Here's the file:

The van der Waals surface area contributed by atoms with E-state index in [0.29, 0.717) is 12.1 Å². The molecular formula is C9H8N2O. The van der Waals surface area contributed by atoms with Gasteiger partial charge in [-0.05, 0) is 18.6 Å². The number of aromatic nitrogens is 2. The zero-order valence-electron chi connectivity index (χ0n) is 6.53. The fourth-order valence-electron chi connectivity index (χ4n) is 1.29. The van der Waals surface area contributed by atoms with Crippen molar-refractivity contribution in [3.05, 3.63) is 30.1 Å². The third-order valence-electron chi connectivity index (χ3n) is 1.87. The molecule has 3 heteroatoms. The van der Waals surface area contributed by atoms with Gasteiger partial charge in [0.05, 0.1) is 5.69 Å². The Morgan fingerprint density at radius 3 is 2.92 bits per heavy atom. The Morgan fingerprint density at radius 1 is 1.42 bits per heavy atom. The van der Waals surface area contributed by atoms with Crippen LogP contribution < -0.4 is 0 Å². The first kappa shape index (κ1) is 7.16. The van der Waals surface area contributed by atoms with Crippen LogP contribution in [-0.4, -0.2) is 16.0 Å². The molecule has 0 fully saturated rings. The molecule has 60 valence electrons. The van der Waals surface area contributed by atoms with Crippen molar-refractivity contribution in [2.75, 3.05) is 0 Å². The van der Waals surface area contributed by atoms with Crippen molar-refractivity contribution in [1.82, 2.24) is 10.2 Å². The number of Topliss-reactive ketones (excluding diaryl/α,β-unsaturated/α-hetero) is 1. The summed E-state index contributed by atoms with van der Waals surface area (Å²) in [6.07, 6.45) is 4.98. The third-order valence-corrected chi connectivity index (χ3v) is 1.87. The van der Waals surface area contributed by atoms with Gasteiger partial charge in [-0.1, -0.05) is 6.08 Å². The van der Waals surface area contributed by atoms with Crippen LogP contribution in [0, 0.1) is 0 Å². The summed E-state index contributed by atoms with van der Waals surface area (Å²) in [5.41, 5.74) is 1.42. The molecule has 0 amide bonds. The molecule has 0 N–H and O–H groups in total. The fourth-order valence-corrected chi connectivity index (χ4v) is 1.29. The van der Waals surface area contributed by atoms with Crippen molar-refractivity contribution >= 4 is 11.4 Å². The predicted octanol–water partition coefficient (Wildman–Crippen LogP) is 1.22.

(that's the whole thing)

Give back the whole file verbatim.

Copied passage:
The van der Waals surface area contributed by atoms with E-state index in [0.29, 0.717) is 12.1 Å². The molecular formula is C9H8N2O. The van der Waals surface area contributed by atoms with Gasteiger partial charge in [-0.05, 0) is 18.6 Å². The number of aromatic nitrogens is 2. The zero-order valence-electron chi connectivity index (χ0n) is 6.53. The fourth-order valence-electron chi connectivity index (χ4n) is 1.29. The van der Waals surface area contributed by atoms with Crippen molar-refractivity contribution in [3.05, 3.63) is 30.1 Å². The third-order valence-electron chi connectivity index (χ3n) is 1.87. The molecule has 3 heteroatoms. The van der Waals surface area contributed by atoms with Gasteiger partial charge in [0.05, 0.1) is 5.69 Å². The Morgan fingerprint density at radius 3 is 2.92 bits per heavy atom. The Morgan fingerprint density at radius 1 is 1.42 bits per heavy atom. The van der Waals surface area contributed by atoms with Crippen LogP contribution < -0.4 is 0 Å². The first kappa shape index (κ1) is 7.16. The van der Waals surface area contributed by atoms with Crippen LogP contribution in [-0.4, -0.2) is 16.0 Å². The molecule has 0 fully saturated rings. The molecule has 60 valence electrons. The van der Waals surface area contributed by atoms with Crippen molar-refractivity contribution in [2.75, 3.05) is 0 Å². The van der Waals surface area contributed by atoms with Crippen molar-refractivity contribution in [1.82, 2.24) is 10.2 Å². The number of Topliss-reactive ketones (excluding diaryl/α,β-unsaturated/α-hetero) is 1. The summed E-state index contributed by atoms with van der Waals surface area (Å²) in [6.07, 6.45) is 4.98. The third-order valence-corrected chi connectivity index (χ3v) is 1.87. The van der Waals surface area contributed by atoms with Gasteiger partial charge in [-0.1, -0.05) is 6.08 Å². The van der Waals surface area contributed by atoms with Crippen LogP contribution in [0, 0.1) is 0 Å². The summed E-state index contributed by atoms with van der Waals surface area (Å²) in [5.41, 5.74) is 1.42. The molecule has 0 amide bonds. The molecule has 0 N–H and O–H groups in total. The fourth-order valence-corrected chi connectivity index (χ4v) is 1.29. The van der Waals surface area contributed by atoms with Crippen molar-refractivity contribution >= 4 is 11.4 Å². The predicted octanol–water partition coefficient (Wildman–Crippen LogP) is 1.22.